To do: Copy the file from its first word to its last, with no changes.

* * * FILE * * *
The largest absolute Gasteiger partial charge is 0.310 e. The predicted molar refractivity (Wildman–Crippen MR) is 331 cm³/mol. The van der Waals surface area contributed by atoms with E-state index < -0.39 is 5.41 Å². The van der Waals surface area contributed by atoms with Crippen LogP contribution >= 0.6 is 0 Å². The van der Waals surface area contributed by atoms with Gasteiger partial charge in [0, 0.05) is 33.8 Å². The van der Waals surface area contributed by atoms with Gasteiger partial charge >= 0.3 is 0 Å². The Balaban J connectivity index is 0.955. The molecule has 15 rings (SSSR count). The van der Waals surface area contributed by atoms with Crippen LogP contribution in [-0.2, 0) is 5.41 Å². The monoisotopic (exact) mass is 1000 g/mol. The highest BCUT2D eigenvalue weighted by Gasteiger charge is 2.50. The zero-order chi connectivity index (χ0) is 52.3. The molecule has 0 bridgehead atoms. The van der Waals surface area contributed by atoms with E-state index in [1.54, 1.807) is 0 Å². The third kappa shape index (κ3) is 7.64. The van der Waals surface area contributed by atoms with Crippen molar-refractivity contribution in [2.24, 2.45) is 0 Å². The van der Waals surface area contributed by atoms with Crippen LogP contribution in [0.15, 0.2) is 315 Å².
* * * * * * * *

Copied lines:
The largest absolute Gasteiger partial charge is 0.310 e. The predicted molar refractivity (Wildman–Crippen MR) is 331 cm³/mol. The van der Waals surface area contributed by atoms with E-state index < -0.39 is 5.41 Å². The van der Waals surface area contributed by atoms with Crippen LogP contribution >= 0.6 is 0 Å². The van der Waals surface area contributed by atoms with Gasteiger partial charge in [0, 0.05) is 33.8 Å². The van der Waals surface area contributed by atoms with Gasteiger partial charge >= 0.3 is 0 Å². The Balaban J connectivity index is 0.955. The molecule has 15 rings (SSSR count). The van der Waals surface area contributed by atoms with Crippen LogP contribution in [-0.2, 0) is 5.41 Å². The monoisotopic (exact) mass is 1000 g/mol. The highest BCUT2D eigenvalue weighted by Gasteiger charge is 2.50. The zero-order chi connectivity index (χ0) is 52.3. The molecule has 0 bridgehead atoms. The van der Waals surface area contributed by atoms with E-state index in [1.54, 1.807) is 0 Å². The third kappa shape index (κ3) is 7.64. The van der Waals surface area contributed by atoms with Crippen molar-refractivity contribution in [2.24, 2.45) is 0 Å². The van der Waals surface area contributed by atoms with Crippen LogP contribution in [0.15, 0.2) is 315 Å².